In 1960, director Alfred Hitchcock deliberately turned away from the big budget production techniques of North by Northwest to make a small cheap film about a woman visiting a hotel. The result was Psycho, perhaps his most enduring masterpiece, and it shows that you don’t need lots of bravura large-scale sets, an international cast of stars, and lots of special effects (such as what will descend on the movie viewer in the upcoming blockbuster summer). Sometimes a deliberately modest film can be more enjoyable and effective because it can concentrate on what films do well—lead the viewer to identify with a character, and then put him or her into an entertainingly dangerous situation.
Hitchcock directly influenced the storyline of Disturbia, which lifts liberally from Rear Window. Now, with Vacancy, Hungarian director Nimrod Antal lightly borrows some elements of Psycho. Instead of Janet Leigh stealing $40,000 from her employer and lighting out for her boyfriend in California, “Vacancy” begins with a couple with California plates getting off the main highway and getting lost in the mountains. Kate Beckinsale plays Amy Fox, an amusingly sulky and passive aggressive woman who is endlessly irritated by her soon-to-be-divorced husband David (Luke Wilson). When David almost runs off the road because of a raccoon, Amy remonstrates and fusses at him at length. After letting a dubious-looking mechanic fix, or perhaps further mess up their car, David curses as their vehicle dies two miles away from a decrepit Pinewood motel. When the couple finds that they can’t get a mechanic in the middle of the night, they reluctantly get a room from a creep hotel manager (Frank Whaley) who has cheap glasses, a sickly grin, and a penchant for watching horror films.
Much of the pleasure of Vacancy lies in the grungy details of its set design. Their “honeymoon suite” is nasty, with lots of dusty browns and greens, a large cockroach in the bathroom, brownish liquid coming out of the tap, a nailed-shut back window, and sheets that make Amy decide to sleep in her clothes. They no sooner try to rest when someone starts banging on the door connecting their room to the next, which is weird because, as the manager points out, they are the only guests in the motel. David pitches a fit to no avail, but then after the sound dies down, he notices that the videos in his room all show people getting attacked and killed. The problem is, the snuff film video action takes place in the very same room that they are in, and they need to think of a way of surviving the evening before various men wearing green masks break in.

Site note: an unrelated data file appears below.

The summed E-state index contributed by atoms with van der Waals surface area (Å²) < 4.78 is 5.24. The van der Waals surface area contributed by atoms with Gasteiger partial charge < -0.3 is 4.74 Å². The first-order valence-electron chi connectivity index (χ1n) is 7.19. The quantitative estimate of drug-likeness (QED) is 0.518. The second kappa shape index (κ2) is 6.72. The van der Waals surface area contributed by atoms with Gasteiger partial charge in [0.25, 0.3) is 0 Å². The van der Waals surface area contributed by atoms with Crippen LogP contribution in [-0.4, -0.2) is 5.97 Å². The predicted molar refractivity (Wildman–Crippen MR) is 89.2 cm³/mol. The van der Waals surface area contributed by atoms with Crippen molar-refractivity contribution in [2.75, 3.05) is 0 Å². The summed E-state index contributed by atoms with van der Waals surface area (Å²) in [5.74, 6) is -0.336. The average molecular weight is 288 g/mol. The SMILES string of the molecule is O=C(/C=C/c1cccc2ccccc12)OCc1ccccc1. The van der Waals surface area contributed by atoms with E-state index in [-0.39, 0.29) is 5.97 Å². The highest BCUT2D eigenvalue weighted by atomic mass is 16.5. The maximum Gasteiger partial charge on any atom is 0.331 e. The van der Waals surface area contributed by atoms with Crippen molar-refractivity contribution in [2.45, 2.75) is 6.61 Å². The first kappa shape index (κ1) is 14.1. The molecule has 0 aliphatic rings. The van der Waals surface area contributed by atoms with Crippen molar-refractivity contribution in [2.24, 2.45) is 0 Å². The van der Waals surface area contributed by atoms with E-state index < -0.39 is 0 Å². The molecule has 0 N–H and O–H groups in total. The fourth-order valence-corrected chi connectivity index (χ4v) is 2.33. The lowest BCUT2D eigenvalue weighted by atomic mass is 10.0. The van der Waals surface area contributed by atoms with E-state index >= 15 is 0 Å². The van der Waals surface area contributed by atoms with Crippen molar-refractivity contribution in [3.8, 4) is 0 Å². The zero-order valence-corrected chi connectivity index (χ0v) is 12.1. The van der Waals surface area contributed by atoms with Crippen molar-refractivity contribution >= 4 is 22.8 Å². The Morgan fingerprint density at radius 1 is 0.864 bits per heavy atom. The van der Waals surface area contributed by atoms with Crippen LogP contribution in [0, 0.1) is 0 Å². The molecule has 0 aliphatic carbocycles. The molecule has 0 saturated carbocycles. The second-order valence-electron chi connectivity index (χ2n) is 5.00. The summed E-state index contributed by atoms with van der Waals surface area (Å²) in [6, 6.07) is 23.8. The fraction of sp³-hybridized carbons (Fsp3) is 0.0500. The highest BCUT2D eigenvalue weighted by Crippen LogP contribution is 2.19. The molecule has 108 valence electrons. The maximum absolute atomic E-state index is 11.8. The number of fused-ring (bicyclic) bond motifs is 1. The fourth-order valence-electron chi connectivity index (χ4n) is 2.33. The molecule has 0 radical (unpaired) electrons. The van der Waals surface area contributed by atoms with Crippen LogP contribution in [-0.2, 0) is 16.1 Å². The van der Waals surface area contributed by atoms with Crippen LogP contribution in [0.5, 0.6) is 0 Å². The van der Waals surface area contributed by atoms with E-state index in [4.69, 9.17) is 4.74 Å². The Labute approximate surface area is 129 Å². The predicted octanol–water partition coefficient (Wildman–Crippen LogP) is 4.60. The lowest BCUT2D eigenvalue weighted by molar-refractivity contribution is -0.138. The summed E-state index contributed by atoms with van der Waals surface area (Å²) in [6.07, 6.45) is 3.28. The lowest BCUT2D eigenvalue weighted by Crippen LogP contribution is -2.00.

One could dismiss Vacancy as just another horror film with a Videodrome fixation on our sick fascination with violent images, but the movie does have its good points. For one thing, the plot does not descend into the usual torture-porn tactics of Hostel or Saw. We do not see people getting tortured for the fun of watching them suffer. Instead, the film just hints at the violence to ratchet up the suspense. Secondly, Vacancy effectively second-guesses the viewer about what will happen next, especially because David shows unexpected skill in thinking up techniques for surviving. Also, I liked the casting because both of the stars play against their usual type. I’ve never seen Luke Wilson in the kind of action role where he has to think fast and act efficiently or die. He usually plays nice guy characters in dramas or comedies. Moreover, I am used to Kate Beckinsale playing an impassive leather-clad vampire warrior in the Underworld series. In this film, she moves from sulky-spoiled to scared-hysterical and beyond with frightening plausibility.
So, as the summer goes on with all of the blockbuster wanna-bes straining to give you so many thrills per minute, remember the dramatic effectiveness of one couple’s fear in a grungy motel.
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